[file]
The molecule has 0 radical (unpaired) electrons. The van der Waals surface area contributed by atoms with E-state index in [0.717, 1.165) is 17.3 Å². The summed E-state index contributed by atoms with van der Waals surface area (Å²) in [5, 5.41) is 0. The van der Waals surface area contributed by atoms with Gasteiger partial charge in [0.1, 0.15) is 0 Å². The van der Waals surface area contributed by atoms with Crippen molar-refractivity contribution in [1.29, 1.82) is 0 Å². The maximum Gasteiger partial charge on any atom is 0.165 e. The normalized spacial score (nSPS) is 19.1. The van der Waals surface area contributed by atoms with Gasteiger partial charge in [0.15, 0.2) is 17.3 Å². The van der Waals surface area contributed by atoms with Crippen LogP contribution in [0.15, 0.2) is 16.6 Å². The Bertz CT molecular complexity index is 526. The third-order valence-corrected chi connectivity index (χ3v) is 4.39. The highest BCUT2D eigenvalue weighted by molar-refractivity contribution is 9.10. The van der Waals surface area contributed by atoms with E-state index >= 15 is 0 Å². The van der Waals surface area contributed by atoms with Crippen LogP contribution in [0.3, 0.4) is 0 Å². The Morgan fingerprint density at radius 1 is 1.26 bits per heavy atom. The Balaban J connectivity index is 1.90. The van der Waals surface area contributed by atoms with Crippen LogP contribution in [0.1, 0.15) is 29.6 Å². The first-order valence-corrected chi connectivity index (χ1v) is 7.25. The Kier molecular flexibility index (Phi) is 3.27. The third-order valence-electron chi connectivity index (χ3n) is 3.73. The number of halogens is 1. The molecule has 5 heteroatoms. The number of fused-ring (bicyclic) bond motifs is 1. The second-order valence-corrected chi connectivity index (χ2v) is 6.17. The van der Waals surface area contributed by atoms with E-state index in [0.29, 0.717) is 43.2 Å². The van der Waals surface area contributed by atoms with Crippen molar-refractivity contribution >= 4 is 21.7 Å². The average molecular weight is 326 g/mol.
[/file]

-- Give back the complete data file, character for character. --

The molecule has 0 radical (unpaired) electrons. The van der Waals surface area contributed by atoms with E-state index in [0.717, 1.165) is 17.3 Å². The summed E-state index contributed by atoms with van der Waals surface area (Å²) in [5, 5.41) is 0. The van der Waals surface area contributed by atoms with Gasteiger partial charge in [0.1, 0.15) is 0 Å². The van der Waals surface area contributed by atoms with Crippen molar-refractivity contribution in [1.29, 1.82) is 0 Å². The maximum Gasteiger partial charge on any atom is 0.165 e. The normalized spacial score (nSPS) is 19.1. The van der Waals surface area contributed by atoms with Gasteiger partial charge in [0.15, 0.2) is 17.3 Å². The van der Waals surface area contributed by atoms with Crippen LogP contribution in [0.15, 0.2) is 16.6 Å². The Bertz CT molecular complexity index is 526. The third-order valence-corrected chi connectivity index (χ3v) is 4.39. The highest BCUT2D eigenvalue weighted by molar-refractivity contribution is 9.10. The van der Waals surface area contributed by atoms with E-state index >= 15 is 0 Å². The van der Waals surface area contributed by atoms with Crippen LogP contribution in [0.3, 0.4) is 0 Å². The Morgan fingerprint density at radius 1 is 1.26 bits per heavy atom. The Balaban J connectivity index is 1.90. The van der Waals surface area contributed by atoms with Crippen LogP contribution in [0.1, 0.15) is 29.6 Å². The first-order valence-corrected chi connectivity index (χ1v) is 7.25. The Kier molecular flexibility index (Phi) is 3.27. The third-order valence-electron chi connectivity index (χ3n) is 3.73. The number of halogens is 1. The molecule has 5 heteroatoms. The number of fused-ring (bicyclic) bond motifs is 1. The second-order valence-corrected chi connectivity index (χ2v) is 6.17. The van der Waals surface area contributed by atoms with E-state index in [0.29, 0.717) is 43.2 Å². The van der Waals surface area contributed by atoms with Crippen molar-refractivity contribution >= 4 is 21.7 Å². The average molecular weight is 326 g/mol.